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Hurricane Churns Toward Upper Texas Coast

June 26, 1986|J. MICHAEL KENNEDY | Times Staff Writer

HOUSTON — Hurricane Bonnie, the first of the very young season, churned toward the upper Texas coast Wednesday night as oil companies scurried to evacuate thousands of workers from offshore oil rigs.

The hurricane, with sustained winds of 80 m.p.h., was expected to make landfall this morning. A spokesman for the National Hurricane Center in Miami said it would probably come ashore between Galveston and Port Arthur on the Texas coast.

"It's getting better looking from the standpoint of organization, which means it's probably getting a little stronger," said Dr. Neil Frank, director of the hurricane center. "We're telling people to prepare for the worst at daybreak; prepare now."

70,000 Residents

Hurricane warnings were posted from Morgan City, La., to Freeport, Tex., and a hurricane watch was in effect from the mouth of the Mississippi River to Port O'Connor, Tex. Galveston, just south of Houston, has 70,000 residents, but there are thousands of additional summer vacationers on nearby Galveston Island.

"I would think the tourists are leaving," said Capt. Manny Greenberg of the Galveston County Sheriff's Department. "We're urging them to gas up and get going."

In 1900, Galveston was the site of the United States' worst natural disaster, when a hurricane killed 6,000 people on the island. In 1983, Hurricane Alicia hit Galveston and Houston, causing more than $1 billion in damage.

50 Shelters Ready

Bill Tomkins, the county coordinator for emergency management, said the low-lying western end of Galveston Island was ordered evacuated Wednesday, and those who decided to weather the storm were being advised to board up their homes and businesses. In Houston, the Red Cross prepared to open up 50 shelters if needed and the city power company went on alert in case power lines were downed.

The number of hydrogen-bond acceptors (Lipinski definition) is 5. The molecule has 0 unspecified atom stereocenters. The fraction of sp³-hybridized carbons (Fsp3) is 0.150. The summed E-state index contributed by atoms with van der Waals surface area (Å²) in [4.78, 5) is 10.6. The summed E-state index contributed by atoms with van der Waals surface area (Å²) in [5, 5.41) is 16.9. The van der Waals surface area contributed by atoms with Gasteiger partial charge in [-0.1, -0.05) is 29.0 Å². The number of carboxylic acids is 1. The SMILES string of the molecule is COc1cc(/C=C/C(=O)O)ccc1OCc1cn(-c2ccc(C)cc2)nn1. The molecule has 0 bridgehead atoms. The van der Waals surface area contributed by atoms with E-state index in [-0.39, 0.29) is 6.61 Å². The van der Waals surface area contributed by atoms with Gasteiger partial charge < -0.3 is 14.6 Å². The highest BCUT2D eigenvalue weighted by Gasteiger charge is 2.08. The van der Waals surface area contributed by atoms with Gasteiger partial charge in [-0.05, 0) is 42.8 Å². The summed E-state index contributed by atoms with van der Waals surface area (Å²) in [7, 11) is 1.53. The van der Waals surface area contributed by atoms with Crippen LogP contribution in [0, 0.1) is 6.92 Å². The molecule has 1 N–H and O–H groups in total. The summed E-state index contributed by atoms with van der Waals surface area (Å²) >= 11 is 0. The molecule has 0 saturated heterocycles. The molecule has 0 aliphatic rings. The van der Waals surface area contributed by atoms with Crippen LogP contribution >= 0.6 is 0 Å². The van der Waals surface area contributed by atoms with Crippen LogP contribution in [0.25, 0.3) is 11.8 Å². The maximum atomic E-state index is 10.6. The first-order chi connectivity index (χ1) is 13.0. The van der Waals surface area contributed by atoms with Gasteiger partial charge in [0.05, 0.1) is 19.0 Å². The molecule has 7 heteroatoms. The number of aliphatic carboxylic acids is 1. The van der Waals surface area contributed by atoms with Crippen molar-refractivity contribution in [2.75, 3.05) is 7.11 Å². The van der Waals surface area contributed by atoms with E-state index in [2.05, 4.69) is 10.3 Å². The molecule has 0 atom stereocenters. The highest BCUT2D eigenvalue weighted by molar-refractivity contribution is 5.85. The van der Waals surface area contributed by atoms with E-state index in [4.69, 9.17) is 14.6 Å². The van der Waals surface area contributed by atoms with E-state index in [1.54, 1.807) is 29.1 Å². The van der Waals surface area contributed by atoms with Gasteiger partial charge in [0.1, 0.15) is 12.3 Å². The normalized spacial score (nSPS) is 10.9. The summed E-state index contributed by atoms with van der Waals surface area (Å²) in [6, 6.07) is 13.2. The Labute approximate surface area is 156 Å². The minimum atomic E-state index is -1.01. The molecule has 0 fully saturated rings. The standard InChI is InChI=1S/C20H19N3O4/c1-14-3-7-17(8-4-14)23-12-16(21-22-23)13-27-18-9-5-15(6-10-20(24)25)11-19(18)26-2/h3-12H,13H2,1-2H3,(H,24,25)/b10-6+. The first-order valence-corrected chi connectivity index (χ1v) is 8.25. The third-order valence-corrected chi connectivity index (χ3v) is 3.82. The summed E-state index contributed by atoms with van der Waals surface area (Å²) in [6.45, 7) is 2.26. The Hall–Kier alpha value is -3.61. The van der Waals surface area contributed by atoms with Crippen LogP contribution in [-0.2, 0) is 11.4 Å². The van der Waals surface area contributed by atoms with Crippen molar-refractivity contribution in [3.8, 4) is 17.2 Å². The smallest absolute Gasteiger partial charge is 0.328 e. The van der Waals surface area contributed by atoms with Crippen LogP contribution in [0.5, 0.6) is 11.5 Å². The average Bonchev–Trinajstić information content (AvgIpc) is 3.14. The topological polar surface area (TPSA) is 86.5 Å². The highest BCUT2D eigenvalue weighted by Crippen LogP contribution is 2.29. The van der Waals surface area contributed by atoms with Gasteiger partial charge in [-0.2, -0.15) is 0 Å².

Oil companies had begun evacuating their offshore oil rigs Tuesday, when the storm was upgraded from a tropical depression to a tropical storm. An estimated 8,000 workers abandoned their rigs, although some skeleton crews remained aboard.

Hurricane center forecasters said the storm was about 100 miles southeast of Galveston Wednesday night and that it was moving toward the coast at 10 m.p.h. Tides of 5 to 7 feet above normal were forecast and authorities said the water would cut off many coastal escape routes by dawn.

Low-Lying Areas

Forecaster Mark Zimmer urged residents of the low-lying areas not to wait until morning before deciding whether to evacuate. "If they wait until morning and it speeds up, then they could be in trouble," he said.

The hurricane, second tropical storm of the season, grew quickly out of a tropical depression in the Gulf of Mexico. The season's first tropical storm, Andrew, formed in late May before the official June 1 beginning of the hurricane season. At least 47 people were killed when it raked several Caribbean islands.

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